Cappuccino with steamer
Foam has some typical properties of a solid. That's why it acts almost like a lid on the surface of a liquid - and can even prevent it from spilling over with strong movements.
Coffee to go has been popular for many years, but there are often problems transporting the full cup. The rhythm of walking with a drink held by a rigid arm stimulates ripples on its surface. Then it spills over after just a few steps. The phenomenon affects normal coffee with and without milk, but cappuccino is largely spared such losses. The difference between the drinks lies in the way the milk is added: in one case it is liquid and in the other it is foamed - as a kind of topping. The latter seems to have dampening properties. The reason for this lies in the structure of foams.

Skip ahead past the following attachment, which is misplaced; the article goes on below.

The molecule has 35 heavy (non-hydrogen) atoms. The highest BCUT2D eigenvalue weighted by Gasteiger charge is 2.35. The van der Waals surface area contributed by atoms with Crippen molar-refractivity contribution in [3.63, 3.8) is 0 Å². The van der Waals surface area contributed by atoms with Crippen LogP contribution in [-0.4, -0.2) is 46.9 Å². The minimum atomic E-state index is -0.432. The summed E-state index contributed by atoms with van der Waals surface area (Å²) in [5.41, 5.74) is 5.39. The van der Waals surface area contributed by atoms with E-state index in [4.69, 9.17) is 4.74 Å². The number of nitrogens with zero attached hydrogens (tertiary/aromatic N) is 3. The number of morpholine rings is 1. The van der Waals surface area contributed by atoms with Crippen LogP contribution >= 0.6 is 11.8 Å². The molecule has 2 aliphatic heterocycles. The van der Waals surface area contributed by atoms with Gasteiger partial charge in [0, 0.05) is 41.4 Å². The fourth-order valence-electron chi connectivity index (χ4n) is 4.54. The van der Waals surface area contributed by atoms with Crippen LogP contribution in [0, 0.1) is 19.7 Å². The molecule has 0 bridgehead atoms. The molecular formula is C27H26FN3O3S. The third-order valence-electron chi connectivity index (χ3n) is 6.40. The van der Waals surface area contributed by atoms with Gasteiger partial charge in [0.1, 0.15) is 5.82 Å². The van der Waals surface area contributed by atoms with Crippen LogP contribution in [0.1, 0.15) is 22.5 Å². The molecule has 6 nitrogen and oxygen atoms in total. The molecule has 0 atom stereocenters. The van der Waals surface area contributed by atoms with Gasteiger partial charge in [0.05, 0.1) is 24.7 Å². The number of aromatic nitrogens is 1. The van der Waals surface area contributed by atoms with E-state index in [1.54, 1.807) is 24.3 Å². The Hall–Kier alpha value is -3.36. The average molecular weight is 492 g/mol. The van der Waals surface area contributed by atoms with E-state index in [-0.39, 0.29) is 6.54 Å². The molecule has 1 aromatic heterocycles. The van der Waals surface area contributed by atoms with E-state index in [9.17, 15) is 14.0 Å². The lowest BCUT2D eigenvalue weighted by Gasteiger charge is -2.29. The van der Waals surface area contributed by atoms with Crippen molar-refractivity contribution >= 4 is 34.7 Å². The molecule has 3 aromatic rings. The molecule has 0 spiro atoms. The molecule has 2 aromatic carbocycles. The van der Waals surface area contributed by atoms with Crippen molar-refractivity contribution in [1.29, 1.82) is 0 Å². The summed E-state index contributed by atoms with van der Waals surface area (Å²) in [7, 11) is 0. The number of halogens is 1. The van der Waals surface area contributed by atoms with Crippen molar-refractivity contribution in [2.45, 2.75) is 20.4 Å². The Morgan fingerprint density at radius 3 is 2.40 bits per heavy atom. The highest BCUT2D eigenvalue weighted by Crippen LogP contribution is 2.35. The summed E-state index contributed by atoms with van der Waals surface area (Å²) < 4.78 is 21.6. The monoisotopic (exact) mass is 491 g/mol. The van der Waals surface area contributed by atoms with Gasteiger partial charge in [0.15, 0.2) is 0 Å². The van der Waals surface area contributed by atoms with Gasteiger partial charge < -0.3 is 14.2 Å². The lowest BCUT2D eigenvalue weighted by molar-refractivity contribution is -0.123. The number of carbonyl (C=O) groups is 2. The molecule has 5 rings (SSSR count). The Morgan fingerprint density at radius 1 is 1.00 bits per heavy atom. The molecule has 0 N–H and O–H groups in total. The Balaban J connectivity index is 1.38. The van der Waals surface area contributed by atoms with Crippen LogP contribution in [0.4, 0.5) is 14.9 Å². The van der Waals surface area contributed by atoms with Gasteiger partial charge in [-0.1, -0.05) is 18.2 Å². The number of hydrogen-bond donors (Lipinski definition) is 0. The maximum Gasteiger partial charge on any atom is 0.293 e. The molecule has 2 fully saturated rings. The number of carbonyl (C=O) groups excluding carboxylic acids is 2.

In everyday life we mainly gained experience with soap foam. Every child knows how this turns into a veritable tower: You blow through a straw into a glass with soapy water until a cluster of numerous bubbles finally squirts out at the top.
Bubbles are, so to speak, inflated with a gas, ideally spherical liquid lamellae. Both inside and outside, they are in contact with the air over a very large area. It takes energy to create this interface…